Under Gov. Nikki Haley, South Carolina decided the state will not expand Medicaid eligibility under the Affordable Care Act, but the low-income health insurance program is growing here anyway — even faster than in many states that are expanding Medicaid eligibility rules.

A new federal report published Tuesday shows that the number of Medicaid applications submitted to the S.C. Department of Health and Human Services in October was 20.2 percent higher than recent monthly averages.

More than 32,000 Medicaid applications were submitted in South Carolina in October, compared with an average 27,000 in previous months, according to the federal report prepared by the Centers for Medicare & Medicaid Services.

That rate is higher than those of most other states that also opted out of the Affordable Care Act’s Medicaid expansion, and it’s higher than those of many states that are expanding their programs. The average growth among all non-expansion states was 4.1 percent in October. The average growth among states that are expanding Medicaid was 15.5 percent in October.

“Both South Carolina and Virginia attribute their increased application number not only to awareness about new coverage opportunities, but also the increased use of their online applications,” the federal report said.

Virginia’s Medicaid application rate jumped 22.5 percent in October, according to the report. Like South Carolina, Virginia is not expanding its Medicaid program under the federal law.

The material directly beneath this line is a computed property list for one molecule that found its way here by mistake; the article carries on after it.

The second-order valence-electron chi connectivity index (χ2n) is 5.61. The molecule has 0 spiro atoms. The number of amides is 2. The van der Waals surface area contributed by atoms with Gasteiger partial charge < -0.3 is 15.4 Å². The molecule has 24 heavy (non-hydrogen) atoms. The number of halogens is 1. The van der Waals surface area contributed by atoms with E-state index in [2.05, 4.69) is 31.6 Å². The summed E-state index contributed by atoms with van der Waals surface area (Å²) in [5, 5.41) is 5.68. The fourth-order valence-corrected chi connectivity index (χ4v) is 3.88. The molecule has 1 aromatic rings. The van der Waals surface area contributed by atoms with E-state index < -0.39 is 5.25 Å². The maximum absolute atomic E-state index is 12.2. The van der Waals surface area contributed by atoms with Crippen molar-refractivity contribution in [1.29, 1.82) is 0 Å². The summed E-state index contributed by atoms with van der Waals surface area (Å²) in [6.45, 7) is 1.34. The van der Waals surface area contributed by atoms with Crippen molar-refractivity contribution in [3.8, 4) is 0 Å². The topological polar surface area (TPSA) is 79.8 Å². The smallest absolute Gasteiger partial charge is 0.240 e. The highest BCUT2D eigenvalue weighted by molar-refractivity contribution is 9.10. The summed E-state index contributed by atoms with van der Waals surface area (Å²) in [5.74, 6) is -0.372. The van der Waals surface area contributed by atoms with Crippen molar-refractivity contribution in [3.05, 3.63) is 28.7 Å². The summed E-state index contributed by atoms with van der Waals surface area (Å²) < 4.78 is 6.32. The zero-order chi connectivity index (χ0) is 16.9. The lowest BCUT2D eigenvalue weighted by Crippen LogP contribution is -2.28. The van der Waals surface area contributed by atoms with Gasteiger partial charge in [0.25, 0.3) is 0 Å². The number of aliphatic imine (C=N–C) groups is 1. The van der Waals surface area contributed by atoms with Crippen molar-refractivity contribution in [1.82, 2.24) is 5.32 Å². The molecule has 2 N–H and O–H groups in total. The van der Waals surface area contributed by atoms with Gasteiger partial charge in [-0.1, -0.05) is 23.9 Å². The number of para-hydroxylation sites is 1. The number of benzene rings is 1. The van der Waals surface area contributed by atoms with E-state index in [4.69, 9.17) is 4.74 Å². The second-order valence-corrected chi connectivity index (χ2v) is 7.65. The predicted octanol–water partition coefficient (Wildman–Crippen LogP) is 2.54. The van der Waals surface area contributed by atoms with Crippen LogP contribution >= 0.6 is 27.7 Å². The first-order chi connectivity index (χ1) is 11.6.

The South Carolina Medicaid agency launched the state’s first-ever online Medicaid application Oct. 1 because it was required by federal law. Many states already allowed Medicaid patients to enroll online.

S.C. Medicaid Director Tony Keck said some of the increase can be explained because residents who were previously eligible for Medicaid but not enrolled in it are now signing up for coverage.

“We’ve got this huge population of eligible but unenrolled individuals that have been eligible for Medicaid for many, many years but have never been enrolled in the program,” Keck said. “There are many states where that number is not as big.”

The expanded rolls, among other reasons, are expected to add nearly half a billion dollars to the state’s $6.5 billion Medicaid agency budget next year, Keck said.

The Affordable Care Act establishes several ways for uninsured Americans to enroll in a policy. Millions are expected to shop for a plan on the federal marketplace. Low-income individuals in certain states qualify for Medicaid if they earn up to 138 percent of the federal poverty level, less than $16,000 a year for a single adult. South Carolina is not accepting federal money to expand Medicaid, so the eligibility rules here won’t change.

In South Carolina, childless adults without a qualifying health condition cannot enroll in Medicaid, regardless of their income.

If the state were to choose to expand the program under the Affordable Care Act, the Medicaid agency estimates about 344,000 newly eligible South Carolina residents, including adults without children, would qualify for coverage.

More than 1 million South Carolinians already carry Medicaid cards. The agency expects more than 100,000 residents who are currently eligible but not enrolled in Medicaid will sign up between Oct. 1, 2013, and January 2015.

Preliminary November enrollment data provided by the state agency shows 25,200 Medicaid applications were submitted last month.

Reach Lauren Sausser at 937-5598.